Exoplanets once trumpeted as life-friendly may not exist

Spots on nearby star could have led to false planet detections

2:00pm, July 3, 2014

Gliese 581g, the planet in the foreground of this illustration, may not exist. A new study asserts that the star Gliese 581 (red) hosts only the three other depicted planets, all of which are too hot to sustain life.

Two planets considered among the most promising for life outside the solar system don’t exist, scientists report July 3 in Science. The signals embedded in starlight that were attributed to the planets may instead have been caused by the changing magnetic activity of their star, Gliese 581.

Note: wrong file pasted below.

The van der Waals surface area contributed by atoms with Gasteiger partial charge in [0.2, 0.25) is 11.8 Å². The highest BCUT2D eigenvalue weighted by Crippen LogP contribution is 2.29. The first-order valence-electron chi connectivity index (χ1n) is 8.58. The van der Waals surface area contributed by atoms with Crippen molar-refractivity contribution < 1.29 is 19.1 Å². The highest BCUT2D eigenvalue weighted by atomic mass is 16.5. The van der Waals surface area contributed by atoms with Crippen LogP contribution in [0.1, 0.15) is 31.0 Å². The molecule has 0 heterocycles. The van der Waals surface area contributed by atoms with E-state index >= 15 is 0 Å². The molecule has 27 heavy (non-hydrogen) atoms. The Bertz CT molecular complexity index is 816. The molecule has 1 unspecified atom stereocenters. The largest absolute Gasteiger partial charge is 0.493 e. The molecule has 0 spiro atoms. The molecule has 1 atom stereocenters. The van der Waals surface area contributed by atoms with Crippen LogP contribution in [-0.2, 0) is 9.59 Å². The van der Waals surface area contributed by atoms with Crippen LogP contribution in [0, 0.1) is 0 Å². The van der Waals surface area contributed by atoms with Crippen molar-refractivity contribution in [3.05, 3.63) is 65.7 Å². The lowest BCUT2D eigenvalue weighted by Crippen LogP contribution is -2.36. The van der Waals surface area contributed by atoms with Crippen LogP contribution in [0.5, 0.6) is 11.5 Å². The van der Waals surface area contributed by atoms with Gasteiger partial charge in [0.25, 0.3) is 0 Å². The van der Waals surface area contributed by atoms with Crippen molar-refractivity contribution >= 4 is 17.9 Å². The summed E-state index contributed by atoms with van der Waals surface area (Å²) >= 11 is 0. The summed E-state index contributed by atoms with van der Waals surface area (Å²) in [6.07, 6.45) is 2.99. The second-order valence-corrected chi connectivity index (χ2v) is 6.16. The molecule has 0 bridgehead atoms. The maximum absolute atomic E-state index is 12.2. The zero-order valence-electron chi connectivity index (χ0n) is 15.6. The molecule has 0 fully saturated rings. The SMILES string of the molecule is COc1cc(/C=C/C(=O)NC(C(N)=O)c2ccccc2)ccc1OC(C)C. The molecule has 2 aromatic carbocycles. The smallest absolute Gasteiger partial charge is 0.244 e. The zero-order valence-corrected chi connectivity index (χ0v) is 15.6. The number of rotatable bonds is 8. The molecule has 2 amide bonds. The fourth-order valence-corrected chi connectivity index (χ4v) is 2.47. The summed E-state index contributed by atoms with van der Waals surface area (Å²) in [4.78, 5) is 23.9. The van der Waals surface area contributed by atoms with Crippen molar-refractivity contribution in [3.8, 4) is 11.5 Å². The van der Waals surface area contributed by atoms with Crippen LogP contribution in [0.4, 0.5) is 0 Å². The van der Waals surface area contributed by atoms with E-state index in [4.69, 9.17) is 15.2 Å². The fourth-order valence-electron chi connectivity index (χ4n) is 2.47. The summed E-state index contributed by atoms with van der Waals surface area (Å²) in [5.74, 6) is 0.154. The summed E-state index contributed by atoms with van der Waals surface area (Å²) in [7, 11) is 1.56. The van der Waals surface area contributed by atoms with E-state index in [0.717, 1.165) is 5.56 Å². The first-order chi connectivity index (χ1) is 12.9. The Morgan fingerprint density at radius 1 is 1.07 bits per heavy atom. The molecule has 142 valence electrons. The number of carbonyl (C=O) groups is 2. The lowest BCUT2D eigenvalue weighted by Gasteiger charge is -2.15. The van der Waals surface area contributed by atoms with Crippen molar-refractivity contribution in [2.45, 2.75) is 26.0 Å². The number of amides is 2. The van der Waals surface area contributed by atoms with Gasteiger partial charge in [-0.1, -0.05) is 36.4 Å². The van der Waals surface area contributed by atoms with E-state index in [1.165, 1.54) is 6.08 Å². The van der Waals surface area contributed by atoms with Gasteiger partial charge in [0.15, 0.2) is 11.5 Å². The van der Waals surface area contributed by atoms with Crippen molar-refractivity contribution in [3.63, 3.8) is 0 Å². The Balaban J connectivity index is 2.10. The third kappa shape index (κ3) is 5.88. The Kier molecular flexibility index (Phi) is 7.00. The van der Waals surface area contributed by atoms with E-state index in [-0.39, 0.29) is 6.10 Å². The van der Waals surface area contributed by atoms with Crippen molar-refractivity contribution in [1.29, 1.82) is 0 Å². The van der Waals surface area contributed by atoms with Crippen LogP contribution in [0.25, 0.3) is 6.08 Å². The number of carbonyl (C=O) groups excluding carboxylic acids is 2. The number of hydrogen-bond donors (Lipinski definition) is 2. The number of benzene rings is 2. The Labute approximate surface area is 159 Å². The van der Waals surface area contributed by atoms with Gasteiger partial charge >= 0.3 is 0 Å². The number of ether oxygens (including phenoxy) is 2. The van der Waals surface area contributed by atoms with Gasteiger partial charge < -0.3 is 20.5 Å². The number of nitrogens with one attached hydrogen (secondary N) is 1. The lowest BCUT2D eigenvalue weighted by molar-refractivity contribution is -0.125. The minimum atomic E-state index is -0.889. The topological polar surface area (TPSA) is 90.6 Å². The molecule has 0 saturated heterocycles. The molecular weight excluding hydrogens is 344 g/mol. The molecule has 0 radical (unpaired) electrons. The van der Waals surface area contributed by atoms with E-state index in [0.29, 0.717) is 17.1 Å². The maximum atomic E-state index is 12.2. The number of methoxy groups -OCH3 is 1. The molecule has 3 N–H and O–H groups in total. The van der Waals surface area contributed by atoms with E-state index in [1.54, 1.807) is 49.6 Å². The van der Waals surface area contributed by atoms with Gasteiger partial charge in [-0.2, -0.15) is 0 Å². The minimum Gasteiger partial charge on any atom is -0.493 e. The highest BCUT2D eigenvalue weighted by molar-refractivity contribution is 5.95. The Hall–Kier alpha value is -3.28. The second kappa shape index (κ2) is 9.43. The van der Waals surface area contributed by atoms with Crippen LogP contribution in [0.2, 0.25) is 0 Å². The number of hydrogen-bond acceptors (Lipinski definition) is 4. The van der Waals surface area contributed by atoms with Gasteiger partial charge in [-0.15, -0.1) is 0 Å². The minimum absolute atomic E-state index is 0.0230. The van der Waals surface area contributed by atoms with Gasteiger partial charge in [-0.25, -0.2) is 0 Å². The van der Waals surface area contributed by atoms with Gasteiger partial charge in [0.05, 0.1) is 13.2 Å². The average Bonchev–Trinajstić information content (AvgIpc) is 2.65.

Although the study isn’t the final word on these enticing yet controversial worlds, scientists say it reinforces the need for meticulous analyses to separate planets’ signals from those generated by spots and flares on stars. “This is a big warning concerning the interpretation of [small] signals as being planets,” says Stéphane Udry, an astronomer at the University of Geneva.

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